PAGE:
Do You Think Social Media Should Be Gender-Based?

While compiling a new social media list page, I had a prospect and then thought twice about adding it.  This list is a group of professional resources that may be of use to you as a freelancer.  Many entries are lesser-known entities but the one I'd like to discuss is....for women only.

Safe Spaces for Women Online

Truthfully, I don't remember if Elpha allows men to join and didn't really give it a lot of thought when I signed up.  Sometimes, as a woman, I tend to be drawn to things that are female-oriented.  Since this isn't a message board (like Reddit) where posters can rant and possibly cross the lines of netiquette, I thought this might be an interesting blog topic.

My question is, do women, in 2022, still need our own professional spaces?

After more than six months of joining, I can say that Elpha is a safe space for women.  Why should safety be a concern at this stage?  This article shares some of the dangers that women of all ages encounter when we interact with others on social networking sites, messages boards, and forums.

Keeping it "Professional"

While some sites use moderation 24/7 (or close to it), others are slow to react to online threats about miscellaneous topics.  You may be saying 'well just limit viewing to LinkedIn and similar networking sites'.  Yes, that's a reasonable solution but here's my story about some of these professional sites.

A while ago, I earned an undergrad degree and of course, I list every credential that matters in selling myself.  While this part of the basics, the fact that my profile shows a woman who's a person of color (POC) and can hardly be mistaken for a beauty contestant makes an interesting narrative.  I say this because when most see a young(ish) female minority, it's common for them to assume that my skills are limited to clerical work.

While I did this for years, as it paid my bills, I work pretty hard to ensure that my online real estate (and the work behind it) is impeccable.  And I'm not alone in this as many Gen-X and early millennial adults may be in the midst of a career change/upgrade.  The ongoing navigation of social networks and their effectiveness is something that presents mixed results for many.

Bypassing Personal Agendas

Now back to LinkedIn.  I've been a member for close to a decade and am familiar with many of the features and a few most people don't know about. However, there's something I'm not quite clear about...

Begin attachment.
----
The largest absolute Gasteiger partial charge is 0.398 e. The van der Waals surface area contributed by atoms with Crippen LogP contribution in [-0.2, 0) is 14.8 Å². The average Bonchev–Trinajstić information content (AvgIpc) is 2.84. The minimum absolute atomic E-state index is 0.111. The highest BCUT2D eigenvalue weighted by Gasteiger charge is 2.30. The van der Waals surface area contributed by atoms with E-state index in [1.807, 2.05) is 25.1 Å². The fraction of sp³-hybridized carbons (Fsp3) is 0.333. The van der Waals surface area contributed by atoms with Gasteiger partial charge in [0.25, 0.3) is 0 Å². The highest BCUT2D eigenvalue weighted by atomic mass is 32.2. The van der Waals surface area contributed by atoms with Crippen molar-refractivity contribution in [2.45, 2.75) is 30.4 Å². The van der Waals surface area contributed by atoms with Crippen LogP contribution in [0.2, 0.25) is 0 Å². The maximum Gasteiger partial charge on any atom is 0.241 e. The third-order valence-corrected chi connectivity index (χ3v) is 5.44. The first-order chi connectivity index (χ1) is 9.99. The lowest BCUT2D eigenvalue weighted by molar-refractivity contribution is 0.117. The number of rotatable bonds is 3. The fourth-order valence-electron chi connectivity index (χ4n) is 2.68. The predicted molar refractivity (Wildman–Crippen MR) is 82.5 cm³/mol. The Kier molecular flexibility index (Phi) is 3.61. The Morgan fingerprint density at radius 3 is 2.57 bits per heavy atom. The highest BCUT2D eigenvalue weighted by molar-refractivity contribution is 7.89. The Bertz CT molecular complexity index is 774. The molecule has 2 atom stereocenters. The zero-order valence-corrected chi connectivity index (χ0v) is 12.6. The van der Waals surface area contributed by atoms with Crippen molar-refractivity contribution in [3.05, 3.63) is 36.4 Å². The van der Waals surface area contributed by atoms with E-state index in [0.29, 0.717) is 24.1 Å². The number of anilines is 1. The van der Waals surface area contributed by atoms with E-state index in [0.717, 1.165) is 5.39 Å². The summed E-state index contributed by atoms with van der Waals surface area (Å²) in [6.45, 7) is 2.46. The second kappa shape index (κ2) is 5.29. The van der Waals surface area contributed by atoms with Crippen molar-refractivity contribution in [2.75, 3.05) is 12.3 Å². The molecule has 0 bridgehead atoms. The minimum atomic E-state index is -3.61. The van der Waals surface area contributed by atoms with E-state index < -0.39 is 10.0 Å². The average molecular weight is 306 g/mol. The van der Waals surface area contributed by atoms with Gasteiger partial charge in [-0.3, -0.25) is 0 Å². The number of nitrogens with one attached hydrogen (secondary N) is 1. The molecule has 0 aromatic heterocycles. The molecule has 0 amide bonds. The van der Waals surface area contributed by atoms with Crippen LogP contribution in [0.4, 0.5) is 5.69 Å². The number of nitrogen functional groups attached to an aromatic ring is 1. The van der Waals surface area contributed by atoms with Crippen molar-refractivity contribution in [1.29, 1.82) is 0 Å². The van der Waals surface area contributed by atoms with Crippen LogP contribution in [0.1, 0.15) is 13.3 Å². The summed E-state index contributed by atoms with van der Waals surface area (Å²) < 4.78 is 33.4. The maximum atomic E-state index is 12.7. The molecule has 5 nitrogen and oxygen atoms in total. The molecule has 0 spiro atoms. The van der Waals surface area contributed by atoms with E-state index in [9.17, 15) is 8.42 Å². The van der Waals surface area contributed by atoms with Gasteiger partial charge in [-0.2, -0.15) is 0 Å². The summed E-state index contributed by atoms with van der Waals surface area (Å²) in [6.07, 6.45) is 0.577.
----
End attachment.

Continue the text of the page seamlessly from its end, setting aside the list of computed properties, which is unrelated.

Why the hell do salespeople use this site to aggressively recruit people who have no interest in their MLM schemes?

I've got nothing against individuals who can approach a stranger with a new career opportunity.  I can remember the days of generic classified ads in the Sunday paper that stressed: "Earn $$$ Per Month, No Experience Necessary, On The Job Training".  My issue is when people have experience or credentials that are focused on a totally different industry, why bother?

More than once people who originally claimed to want online content or copywriting pulled a bait and switch.  They take time to build a rapport or create some sense of mystery before sending over their dollar-store presentation.  Then they act surprised when I express disinterest.  I've even had to block a few people.

My solution for combating this, and this is an ongoing process, is to protect oneself as much as possible.  In this current climate, conversations could've gone way south since there are no boundaries as to what a potential client can say.  For the past decade-plus that I've been freelancing, I've been subjected to slick remarks about race, looks, or gender.  

When both parties are on Skype or another instant message tool, it helps to be in a position to use a screensaver.  The downside to this is that unless you're in the business of publicly calling people out, there's often no recourse.  If you work on an outsourcing site, problem clients are only banned when there are multiple reports.  Do you think Mark Zuckerberg cares if you encountered a scammy client on Facebook/Meta or whatever they're calling themselves these days?  Outside of the protocol, we know it takes nothing to bypass the system and start all over again.

Do you think women should strive to create and maintain safe spaces on social media?